Anyone displaying any of the key COVID-19 symptoms must not attend school, with schools ensuring that this is implemented stringently. They should stay at home and book a test through the PHA website.
Social distancing remains a key aspect of measures to be taken in school to mitigate the risks of virus transmission. While the Executive agreed that the stringent application of social-distancing requirements between pupils would be relaxed from August 2020, schools should continue to endeavour to implement as much social distancing as is practical where physical capacity and curriculum delivery permit. Public health guidance with respect to social distancing of 2 metres remains in place between adults and as far as possible between adults and pupils. Social distancing guidance applies across all areas of the school estate, both indoors and outdoors.
Social distancing applies to staff, pupils, parents (and any others who may attend the school) and any external contractors or delivery drivers. It is essential that all these groups are taken into consideration. Special considerations apply to those who are clinically vulnerable. Contractors (including non-works contractors such as school invigilators and examiners/moderators) and delivery drivers should carry out their work in line with their organisation’s policy for adhering to the relevant COVID-19 guidance.
The work of schools to encourage social distancing wherever possible will continue to look different across the various ages and stages of learning. For instance, how social distancing is implemented for very young children, for children with complex needs or disabilities and for pupils in different Key Stages may vary.
For children and young people in Special Schools with the most complex additional support needs, schools should involve lead professionals and parents to decide how best to continue supporting them.
Education settings should continue to operate local approaches that minimise interaction between pupils at social and dining times.
During the 2020-21 academic year, social distancing measures fell into two broad categories: decreasing interaction (through the use of formal protective bubbles) and increasing separation.
The Executive decided that from 16 August, schools are no longer required to operate a system of formal protective bubbles.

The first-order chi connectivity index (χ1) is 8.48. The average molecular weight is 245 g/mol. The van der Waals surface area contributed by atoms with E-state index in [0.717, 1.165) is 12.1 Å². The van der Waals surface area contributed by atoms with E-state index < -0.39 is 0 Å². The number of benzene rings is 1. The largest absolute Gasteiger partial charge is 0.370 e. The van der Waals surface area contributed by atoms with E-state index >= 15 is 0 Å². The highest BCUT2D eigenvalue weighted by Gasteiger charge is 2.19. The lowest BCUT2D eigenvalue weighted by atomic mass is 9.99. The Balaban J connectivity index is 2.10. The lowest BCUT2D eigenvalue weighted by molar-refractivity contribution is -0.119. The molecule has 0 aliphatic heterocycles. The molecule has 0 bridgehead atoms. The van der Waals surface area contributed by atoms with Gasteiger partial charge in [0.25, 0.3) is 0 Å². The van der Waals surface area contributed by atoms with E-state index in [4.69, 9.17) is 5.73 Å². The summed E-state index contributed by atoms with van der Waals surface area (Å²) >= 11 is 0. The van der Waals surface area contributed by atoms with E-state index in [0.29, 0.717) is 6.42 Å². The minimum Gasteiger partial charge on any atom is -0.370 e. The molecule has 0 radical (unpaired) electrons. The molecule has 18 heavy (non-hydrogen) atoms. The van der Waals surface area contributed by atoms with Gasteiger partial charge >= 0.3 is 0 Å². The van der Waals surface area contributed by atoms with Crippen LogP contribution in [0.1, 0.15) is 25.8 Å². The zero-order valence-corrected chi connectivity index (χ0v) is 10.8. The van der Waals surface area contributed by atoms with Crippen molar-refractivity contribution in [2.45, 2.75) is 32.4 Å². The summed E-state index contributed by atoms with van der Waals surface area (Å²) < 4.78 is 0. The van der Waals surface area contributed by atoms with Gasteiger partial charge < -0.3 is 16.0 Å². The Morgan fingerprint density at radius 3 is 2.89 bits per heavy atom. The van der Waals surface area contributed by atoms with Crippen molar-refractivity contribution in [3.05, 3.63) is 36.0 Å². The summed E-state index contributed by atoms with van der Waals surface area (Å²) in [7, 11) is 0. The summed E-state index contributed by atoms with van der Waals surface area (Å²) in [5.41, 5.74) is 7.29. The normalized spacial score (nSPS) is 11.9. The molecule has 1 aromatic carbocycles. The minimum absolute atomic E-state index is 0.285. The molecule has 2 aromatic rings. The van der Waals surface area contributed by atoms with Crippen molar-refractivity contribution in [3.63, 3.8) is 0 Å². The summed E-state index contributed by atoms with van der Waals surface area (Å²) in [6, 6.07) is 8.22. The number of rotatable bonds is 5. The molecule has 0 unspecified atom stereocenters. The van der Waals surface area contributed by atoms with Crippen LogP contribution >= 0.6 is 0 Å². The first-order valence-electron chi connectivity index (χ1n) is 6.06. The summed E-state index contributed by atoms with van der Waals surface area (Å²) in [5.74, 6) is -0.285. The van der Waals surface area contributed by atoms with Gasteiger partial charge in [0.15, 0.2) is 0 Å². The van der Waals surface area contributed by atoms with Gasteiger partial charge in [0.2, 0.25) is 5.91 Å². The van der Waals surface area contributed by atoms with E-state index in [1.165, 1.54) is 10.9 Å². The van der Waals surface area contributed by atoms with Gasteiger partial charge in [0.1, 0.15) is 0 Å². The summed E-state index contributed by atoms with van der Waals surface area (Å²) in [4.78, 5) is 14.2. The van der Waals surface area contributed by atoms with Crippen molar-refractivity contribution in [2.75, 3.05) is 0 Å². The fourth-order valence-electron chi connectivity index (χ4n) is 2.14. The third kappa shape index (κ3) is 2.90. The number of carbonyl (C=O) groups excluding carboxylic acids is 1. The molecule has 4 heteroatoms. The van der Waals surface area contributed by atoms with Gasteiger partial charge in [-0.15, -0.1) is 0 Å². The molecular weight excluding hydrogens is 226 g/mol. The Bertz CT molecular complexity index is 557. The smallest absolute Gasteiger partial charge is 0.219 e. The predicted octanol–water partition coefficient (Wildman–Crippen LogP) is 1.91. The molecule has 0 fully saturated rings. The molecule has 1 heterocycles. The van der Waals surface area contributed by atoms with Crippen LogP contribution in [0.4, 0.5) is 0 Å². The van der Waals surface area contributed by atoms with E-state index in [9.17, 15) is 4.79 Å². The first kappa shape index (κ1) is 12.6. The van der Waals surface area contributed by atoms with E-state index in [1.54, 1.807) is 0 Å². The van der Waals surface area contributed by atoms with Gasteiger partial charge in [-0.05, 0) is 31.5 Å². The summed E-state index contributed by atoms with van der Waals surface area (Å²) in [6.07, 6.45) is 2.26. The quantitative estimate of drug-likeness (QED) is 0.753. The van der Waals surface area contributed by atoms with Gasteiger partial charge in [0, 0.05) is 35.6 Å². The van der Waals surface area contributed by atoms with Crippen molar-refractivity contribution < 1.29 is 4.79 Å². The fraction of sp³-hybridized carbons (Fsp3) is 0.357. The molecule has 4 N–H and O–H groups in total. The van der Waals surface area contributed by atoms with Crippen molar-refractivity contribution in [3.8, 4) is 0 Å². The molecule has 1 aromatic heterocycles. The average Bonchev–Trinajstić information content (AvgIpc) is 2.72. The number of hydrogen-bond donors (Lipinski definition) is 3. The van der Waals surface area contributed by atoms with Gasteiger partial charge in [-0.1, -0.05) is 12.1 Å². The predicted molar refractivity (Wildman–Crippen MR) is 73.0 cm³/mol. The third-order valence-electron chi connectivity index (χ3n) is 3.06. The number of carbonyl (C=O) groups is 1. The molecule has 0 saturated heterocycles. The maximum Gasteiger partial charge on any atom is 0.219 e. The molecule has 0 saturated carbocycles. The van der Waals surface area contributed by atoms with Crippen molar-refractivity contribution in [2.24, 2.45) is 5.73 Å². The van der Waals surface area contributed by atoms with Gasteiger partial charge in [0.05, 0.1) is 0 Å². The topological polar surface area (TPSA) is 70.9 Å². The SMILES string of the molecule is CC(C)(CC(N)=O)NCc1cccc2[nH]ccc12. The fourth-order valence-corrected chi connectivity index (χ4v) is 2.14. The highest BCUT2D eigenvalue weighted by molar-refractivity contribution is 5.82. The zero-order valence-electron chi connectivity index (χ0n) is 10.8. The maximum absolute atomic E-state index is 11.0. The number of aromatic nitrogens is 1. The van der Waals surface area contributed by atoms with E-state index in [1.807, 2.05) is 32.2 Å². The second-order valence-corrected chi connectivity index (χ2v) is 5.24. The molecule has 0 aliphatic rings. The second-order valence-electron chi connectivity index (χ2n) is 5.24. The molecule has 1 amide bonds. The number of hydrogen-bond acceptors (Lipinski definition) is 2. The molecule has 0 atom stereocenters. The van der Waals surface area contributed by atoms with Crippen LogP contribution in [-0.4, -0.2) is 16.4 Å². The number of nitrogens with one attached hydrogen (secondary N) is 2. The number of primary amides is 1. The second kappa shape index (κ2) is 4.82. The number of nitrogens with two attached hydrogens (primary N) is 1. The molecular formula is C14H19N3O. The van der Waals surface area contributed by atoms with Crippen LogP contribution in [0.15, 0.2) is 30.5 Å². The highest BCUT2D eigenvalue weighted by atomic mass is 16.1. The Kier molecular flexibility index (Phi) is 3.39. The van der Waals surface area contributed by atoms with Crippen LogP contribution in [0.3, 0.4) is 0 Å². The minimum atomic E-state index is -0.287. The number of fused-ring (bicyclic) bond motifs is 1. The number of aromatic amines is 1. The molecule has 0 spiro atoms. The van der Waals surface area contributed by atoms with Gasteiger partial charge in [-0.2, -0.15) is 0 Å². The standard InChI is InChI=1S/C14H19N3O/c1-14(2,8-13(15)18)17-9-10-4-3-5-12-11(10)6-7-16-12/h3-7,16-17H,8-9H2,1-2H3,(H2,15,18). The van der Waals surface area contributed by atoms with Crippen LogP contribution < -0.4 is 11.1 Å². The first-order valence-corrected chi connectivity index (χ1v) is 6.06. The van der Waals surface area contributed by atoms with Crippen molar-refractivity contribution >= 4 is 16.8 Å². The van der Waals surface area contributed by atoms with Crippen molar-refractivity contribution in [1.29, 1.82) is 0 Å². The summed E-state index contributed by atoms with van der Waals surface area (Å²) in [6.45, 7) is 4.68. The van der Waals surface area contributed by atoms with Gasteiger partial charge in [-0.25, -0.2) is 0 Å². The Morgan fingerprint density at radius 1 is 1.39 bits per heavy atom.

This aligns with the Executive’s Pathway to Out of Restrictions which seeks to remove restrictions as soon as it is considered safe to do so.
Although the use of formal bubbles is no longer required in schools, the need for schools to continue to support effective contact tracing means that schools are asked to maintain a cautious and measured approach that still seeks to maximise the time where pupils are within a consistent group of pupils. Schools are also asked to consider implementing any localised approaches that would support effective contact tracing. Pupils are no longer restricted in terms of their ability to access different classrooms however they are encouraged to move around outdoors where possible and use a face covering when moving indoors.
It will be for each school to determine if they wish to continue to use some/all of the principles of bubbles that they will have used during the 2020-21 year, particularly if they believe that they have proved effective in mitigating virus transmission and that pupils’ ability to learn is not unduly impacted. The lower levels of risk associated with activities taking place outdoors means that if a school wishes to retain the use or partial use of bubbles indoors, it may not be necessary to do so outdoors.
It is anticipated that the removal of the requirement to use formal bubbles will allow for greater flexibility in the delivery of the curriculum, allow pupils to access all classrooms and facilities and also means that schools should no longer need to provide for a classroom based lunch service.
The use of formal bubbles focused on reducing the likely number of close contacts that a child or staff member has within their educational setting and to simplify the process of close contact identification. Without the use of formal bubbles, schools should still seek to reduce contacts, support the PHA’s contact tracing by encouraging pupils to remain within a consistent group of pupils wherever possible, only undertaking larger gatherings of pupils where it is essential and considering whether any local measures could support this aim such as use of fixed seating plans in classrooms.
Social Distancing When Delivering 1:1 Care
Provision of one to one care and support is integral to the delivery of quality education and support to some of our most vulnerable pupils. Whilst adult to adult social distancing should be maintained at all times, where staff consistently remain with a pupil or a class they should likewise be viewed as part of the protective bubble and social distancing between those adults and children may be relaxed.
Further information is available in the special schools section of this guidance.
When providing one-to-one care for SEN or vulnerable pupils, adult to adult social distancing should be maintained wherever possible. It is important in cases where staff are working closely with children e.g. in carrying out Aerosol Generating Procedures that the necessary PPE is used.
For one-to-one care or support between staff and pupils where social distancing measures cannot be maintained, e.g. classroom assistants, then face covering +/- PPE e.g. an appropriate face covering and visor, should be used as determined by a risk assessment.
Social Distancing in Boarding Schools
Boarding schools and residential facilities will have their own particular challenges.
Social Distancing For Wraparound Care and Extra-Curricular Activities
Wraparound support and Extended Schools provision should operate using social distancing guidance as far as is possible and comply with any additional guidance provided by the Department of Health (DoH).